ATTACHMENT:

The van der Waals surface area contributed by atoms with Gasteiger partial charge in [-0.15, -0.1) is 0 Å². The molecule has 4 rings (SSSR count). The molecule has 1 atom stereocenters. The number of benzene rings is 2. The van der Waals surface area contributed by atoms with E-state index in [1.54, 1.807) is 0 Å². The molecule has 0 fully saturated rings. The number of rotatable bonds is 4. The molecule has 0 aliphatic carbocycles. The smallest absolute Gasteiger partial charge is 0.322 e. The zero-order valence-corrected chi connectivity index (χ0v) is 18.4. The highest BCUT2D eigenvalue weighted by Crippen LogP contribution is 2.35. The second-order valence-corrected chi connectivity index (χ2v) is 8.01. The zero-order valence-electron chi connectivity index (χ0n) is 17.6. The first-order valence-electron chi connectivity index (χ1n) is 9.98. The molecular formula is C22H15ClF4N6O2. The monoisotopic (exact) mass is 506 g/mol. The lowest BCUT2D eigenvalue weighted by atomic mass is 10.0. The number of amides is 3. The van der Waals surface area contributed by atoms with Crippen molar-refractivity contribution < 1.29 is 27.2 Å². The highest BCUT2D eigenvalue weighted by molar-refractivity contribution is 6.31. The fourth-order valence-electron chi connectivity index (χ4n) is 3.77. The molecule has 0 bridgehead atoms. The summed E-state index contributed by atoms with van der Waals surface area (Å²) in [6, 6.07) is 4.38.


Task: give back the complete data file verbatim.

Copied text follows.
The van der Waals surface area contributed by atoms with Gasteiger partial charge in [-0.15, -0.1) is 0 Å². The molecule has 4 rings (SSSR count). The molecule has 1 atom stereocenters. The number of benzene rings is 2. The van der Waals surface area contributed by atoms with E-state index in [1.54, 1.807) is 0 Å². The molecule has 0 fully saturated rings. The number of rotatable bonds is 4. The molecule has 0 aliphatic carbocycles. The smallest absolute Gasteiger partial charge is 0.322 e. The zero-order valence-corrected chi connectivity index (χ0v) is 18.4. The highest BCUT2D eigenvalue weighted by Crippen LogP contribution is 2.35. The second-order valence-corrected chi connectivity index (χ2v) is 8.01. The zero-order valence-electron chi connectivity index (χ0n) is 17.6. The first-order valence-electron chi connectivity index (χ1n) is 9.98. The molecular formula is C22H15ClF4N6O2. The monoisotopic (exact) mass is 506 g/mol. The lowest BCUT2D eigenvalue weighted by atomic mass is 10.0. The number of amides is 3. The van der Waals surface area contributed by atoms with Crippen molar-refractivity contribution < 1.29 is 27.2 Å². The highest BCUT2D eigenvalue weighted by molar-refractivity contribution is 6.31. The fourth-order valence-electron chi connectivity index (χ4n) is 3.77. The molecule has 0 bridgehead atoms. The summed E-state index contributed by atoms with van der Waals surface area (Å²) in [6, 6.07) is 4.38.